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3.4.1 Derivation Classes

In addition to the various language-defined classes of types, types can be grouped into derivation classes

Static Semantics

A derived type is derived from its parent type directly; it is derived indirectly from any type from which its parent type is derived. A derived type, interface type, type extension, task type, protected type, or formal derived type is also derived from every ancestor of each of its progenitor types, if any. The derivation class of types for a type T (also called the class rooted at T) is the set consisting of T (the root type of the class) and all types derived from T (directly or indirectly) plus any associated universal or class-wide types (defined below). 
Every type is either a specific type, a class-wide type, or a universal type. A specific type is one defined by a type_declaration, a formal_type_declaration, or a full type definition embedded in another construct. Class-wide and universal types are implicitly defined, to act as representatives for an entire class of types, as follows: 
Class-wide types 

Class-wide types are defined for (and belong to) each derivation class rooted at a tagged type (see 3.9). Given a subtype S of a tagged type T, S'Class is the subtype_mark for a corresponding subtype of the tagged class-wide type T'Class. Such types are called “class-wide” because when a formal parameter is defined to be of a class-wide type T'Class, an actual parameter of any type in the derivation class rooted at T is acceptable (see 8.6).
The set of values for a class-wide type T'Class is the discriminated union of the set of values of each specific type in the derivation class rooted at T (the tag acts as the implicit discriminant — see 3.9). Class-wide types have no primitive subprograms of their own. However, as explained in 3.9.2, operands of a class-wide type T'Class can be used as part of a dispatching call on a primitive subprogram of the type T. The only components (including discriminants) of T'Class that are visible are those of T. If S is a first subtype, then S'Class is a first subtype. 
Universal types 

Universal types are defined for (and belong to) the integer, real, fixed point, and access classes, and are referred to in this standard as respectively, universal_integer, universal_real, universal_fixed, and universal_access. These are analogous to class-wide types for these language-defined elementary classes. As with class-wide types, if a formal parameter is of a universal type, then an actual parameter of any type in the corresponding class is acceptable. In addition, a value of a universal type (including an integer or real numeric_literal, or the literal null) is “universal” in that it is acceptable where some particular type in the class is expected (see 8.6).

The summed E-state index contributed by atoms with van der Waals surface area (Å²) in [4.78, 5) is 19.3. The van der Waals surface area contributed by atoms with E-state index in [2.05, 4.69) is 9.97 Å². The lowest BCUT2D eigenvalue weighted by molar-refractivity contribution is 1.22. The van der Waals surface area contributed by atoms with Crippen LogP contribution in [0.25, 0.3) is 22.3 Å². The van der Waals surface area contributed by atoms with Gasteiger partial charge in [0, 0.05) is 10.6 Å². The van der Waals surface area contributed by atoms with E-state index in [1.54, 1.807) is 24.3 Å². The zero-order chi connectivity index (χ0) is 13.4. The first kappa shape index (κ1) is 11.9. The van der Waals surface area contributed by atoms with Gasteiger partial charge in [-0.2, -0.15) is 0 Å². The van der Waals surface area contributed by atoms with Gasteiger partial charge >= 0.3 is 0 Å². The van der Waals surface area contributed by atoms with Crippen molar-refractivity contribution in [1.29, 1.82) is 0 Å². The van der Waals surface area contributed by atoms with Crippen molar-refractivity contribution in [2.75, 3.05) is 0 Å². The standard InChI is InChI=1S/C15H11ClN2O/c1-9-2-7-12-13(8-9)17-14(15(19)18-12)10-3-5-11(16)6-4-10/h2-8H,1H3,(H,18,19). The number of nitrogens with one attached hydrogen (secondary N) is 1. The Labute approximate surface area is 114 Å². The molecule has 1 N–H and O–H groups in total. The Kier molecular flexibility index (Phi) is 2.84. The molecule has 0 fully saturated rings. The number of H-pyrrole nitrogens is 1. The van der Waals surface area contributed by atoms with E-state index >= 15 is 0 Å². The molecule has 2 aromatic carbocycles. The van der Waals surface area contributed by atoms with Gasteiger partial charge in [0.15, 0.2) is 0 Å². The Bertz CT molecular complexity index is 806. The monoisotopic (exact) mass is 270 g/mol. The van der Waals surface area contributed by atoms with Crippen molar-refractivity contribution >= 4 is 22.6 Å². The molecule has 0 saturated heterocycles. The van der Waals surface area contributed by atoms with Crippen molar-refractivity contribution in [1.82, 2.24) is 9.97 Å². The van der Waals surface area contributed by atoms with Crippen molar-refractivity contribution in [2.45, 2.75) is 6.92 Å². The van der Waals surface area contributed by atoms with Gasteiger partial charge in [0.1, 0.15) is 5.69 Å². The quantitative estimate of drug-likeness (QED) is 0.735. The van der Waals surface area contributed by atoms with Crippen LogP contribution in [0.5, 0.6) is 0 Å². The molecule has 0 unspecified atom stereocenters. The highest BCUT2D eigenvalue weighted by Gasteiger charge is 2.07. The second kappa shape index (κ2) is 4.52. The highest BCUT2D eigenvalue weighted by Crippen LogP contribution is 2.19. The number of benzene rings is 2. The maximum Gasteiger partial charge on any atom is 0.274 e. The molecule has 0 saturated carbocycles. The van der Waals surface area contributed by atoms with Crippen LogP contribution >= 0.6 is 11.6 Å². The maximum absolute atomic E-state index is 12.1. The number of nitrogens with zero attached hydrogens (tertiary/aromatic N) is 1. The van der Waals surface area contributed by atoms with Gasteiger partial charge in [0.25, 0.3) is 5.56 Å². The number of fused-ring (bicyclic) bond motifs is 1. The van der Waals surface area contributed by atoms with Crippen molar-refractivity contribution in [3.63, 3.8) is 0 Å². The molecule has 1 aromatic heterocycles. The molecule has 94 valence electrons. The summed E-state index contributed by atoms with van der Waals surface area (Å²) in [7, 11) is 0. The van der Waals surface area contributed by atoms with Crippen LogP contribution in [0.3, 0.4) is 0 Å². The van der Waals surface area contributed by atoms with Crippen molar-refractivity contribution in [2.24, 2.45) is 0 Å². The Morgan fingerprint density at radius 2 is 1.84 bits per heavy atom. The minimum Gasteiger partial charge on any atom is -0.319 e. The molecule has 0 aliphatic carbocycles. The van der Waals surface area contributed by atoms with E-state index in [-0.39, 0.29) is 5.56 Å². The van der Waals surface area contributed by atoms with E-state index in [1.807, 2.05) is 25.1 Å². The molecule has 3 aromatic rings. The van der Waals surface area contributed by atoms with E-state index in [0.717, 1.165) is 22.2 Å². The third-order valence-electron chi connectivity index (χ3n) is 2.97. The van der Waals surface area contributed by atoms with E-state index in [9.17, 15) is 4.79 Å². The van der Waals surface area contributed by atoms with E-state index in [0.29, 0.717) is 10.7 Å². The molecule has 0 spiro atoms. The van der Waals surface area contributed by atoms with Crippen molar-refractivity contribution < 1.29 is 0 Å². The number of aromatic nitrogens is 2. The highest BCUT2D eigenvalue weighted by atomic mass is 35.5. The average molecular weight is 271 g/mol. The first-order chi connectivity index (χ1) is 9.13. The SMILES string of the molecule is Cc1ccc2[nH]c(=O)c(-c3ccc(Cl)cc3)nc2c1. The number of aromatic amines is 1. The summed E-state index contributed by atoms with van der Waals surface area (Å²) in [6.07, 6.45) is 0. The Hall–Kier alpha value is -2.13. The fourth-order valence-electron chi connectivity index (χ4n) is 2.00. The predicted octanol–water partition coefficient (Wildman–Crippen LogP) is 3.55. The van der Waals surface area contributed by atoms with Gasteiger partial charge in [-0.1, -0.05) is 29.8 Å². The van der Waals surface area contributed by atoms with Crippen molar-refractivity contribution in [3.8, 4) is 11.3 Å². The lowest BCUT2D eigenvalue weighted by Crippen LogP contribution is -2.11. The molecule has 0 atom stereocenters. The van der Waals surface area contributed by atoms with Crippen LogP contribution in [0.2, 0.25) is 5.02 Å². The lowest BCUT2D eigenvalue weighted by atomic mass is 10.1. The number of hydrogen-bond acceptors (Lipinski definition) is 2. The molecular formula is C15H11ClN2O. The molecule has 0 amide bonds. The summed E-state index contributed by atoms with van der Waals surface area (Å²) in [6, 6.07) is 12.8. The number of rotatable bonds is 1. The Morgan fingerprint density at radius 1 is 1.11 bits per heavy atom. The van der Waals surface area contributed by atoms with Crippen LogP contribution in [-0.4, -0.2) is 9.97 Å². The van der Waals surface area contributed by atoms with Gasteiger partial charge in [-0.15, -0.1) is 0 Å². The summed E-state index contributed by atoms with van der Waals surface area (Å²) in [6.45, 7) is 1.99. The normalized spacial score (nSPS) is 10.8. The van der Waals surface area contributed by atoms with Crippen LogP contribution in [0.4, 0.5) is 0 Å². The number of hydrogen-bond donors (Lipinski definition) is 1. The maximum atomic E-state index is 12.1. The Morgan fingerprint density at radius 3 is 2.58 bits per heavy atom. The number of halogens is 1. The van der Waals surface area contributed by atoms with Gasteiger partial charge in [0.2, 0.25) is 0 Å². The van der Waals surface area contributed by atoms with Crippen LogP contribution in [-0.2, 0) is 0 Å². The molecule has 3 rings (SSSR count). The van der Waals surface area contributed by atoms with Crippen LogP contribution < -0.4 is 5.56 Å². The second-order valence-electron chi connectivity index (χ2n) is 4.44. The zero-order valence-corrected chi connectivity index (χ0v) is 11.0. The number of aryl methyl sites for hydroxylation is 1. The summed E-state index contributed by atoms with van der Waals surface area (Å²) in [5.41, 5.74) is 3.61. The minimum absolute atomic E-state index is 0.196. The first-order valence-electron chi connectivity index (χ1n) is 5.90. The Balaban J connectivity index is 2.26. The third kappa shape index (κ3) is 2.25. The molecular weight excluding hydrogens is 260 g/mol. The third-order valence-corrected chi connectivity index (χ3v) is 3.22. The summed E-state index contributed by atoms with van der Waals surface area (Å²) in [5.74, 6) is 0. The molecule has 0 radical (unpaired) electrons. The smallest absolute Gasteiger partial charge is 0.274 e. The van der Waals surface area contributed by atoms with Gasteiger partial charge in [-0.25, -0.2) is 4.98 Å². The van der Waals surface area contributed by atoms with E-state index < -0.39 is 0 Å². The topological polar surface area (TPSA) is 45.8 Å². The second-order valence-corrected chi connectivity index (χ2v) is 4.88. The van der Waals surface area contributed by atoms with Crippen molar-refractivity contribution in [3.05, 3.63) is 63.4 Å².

The set of values of a universal type is the undiscriminated union of the set of values possible for any definable type in the associated class. Like class-wide types, universal types have no primitive subprograms of their own. However, their “universality” allows them to be used as operands with the primitive subprograms of any type in the corresponding class. 
The integer and real numeric classes each have a specific root type in addition to their universal type, named respectively root_integer and root_real.
A class-wide or universal type is said to cover all of the types in its class. A specific type covers only itself.
 A specific type T2 is defined to be a descendant of a type T1 if T2 is the same as T1, or if T2 is derived (directly or indirectly) from T1. A class-wide type T2'Class is defined to be a descendant of type T1 if T2 is a descendant of T1. Similarly, the numeric universal types are defined to be descendants of the root types of their classes. If a type T2 is a descendant of a type T1, then T1 is called an ancestor of T2. An ultimate ancestor of a type is an ancestor of that type that is not itself a descendant of any other type. Every untagged type has a unique ultimate ancestor. 
An inherited component (including an inherited discriminant) of a derived type is inherited from a given ancestor of the type if the corresponding component was inherited by each derived type in the chain of derivations going back to the given ancestor.
20  Because operands of a universal type are acceptable to the predefined operators of any type in their class, ambiguity can result. For universal_integer and universal_real, this potential ambiguity is resolved by giving a preference (see 8.6) to the predefined operators of the corresponding root types (root_integer and root_real, respectively). Hence, in an apparently ambiguous expression like 
1 + 4 < 7
where each of the literals is of type universal_integer, the predefined operators of root_integer will be preferred over those of other specific integer types, thereby resolving the ambiguity.

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